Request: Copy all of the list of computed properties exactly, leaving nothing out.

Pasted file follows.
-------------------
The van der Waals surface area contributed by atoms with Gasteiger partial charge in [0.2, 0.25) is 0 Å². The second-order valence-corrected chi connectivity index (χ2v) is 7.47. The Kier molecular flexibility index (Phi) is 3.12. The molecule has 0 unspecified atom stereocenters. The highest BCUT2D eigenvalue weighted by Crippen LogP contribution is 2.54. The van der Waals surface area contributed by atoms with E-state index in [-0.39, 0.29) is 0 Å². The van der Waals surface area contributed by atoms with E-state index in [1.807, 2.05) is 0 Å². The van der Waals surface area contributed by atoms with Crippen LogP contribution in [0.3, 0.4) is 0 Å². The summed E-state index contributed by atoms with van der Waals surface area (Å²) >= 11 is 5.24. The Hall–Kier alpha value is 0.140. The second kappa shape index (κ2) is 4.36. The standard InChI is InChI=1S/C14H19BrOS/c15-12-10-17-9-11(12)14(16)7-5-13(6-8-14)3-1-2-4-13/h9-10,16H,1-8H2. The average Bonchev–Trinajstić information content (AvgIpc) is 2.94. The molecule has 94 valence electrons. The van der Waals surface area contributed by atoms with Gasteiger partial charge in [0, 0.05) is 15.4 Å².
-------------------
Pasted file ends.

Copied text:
The van der Waals surface area contributed by atoms with Gasteiger partial charge in [0.2, 0.25) is 0 Å². The second-order valence-corrected chi connectivity index (χ2v) is 7.47. The Kier molecular flexibility index (Phi) is 3.12. The molecule has 0 unspecified atom stereocenters. The highest BCUT2D eigenvalue weighted by Crippen LogP contribution is 2.54. The van der Waals surface area contributed by atoms with E-state index in [-0.39, 0.29) is 0 Å². The van der Waals surface area contributed by atoms with E-state index in [1.807, 2.05) is 0 Å². The van der Waals surface area contributed by atoms with Crippen LogP contribution in [0.3, 0.4) is 0 Å². The summed E-state index contributed by atoms with van der Waals surface area (Å²) >= 11 is 5.24. The Hall–Kier alpha value is 0.140. The second kappa shape index (κ2) is 4.36. The standard InChI is InChI=1S/C14H19BrOS/c15-12-10-17-9-11(12)14(16)7-5-13(6-8-14)3-1-2-4-13/h9-10,16H,1-8H2. The average Bonchev–Trinajstić information content (AvgIpc) is 2.94. The molecule has 94 valence electrons. The van der Waals surface area contributed by atoms with Gasteiger partial charge in [0, 0.05) is 15.4 Å².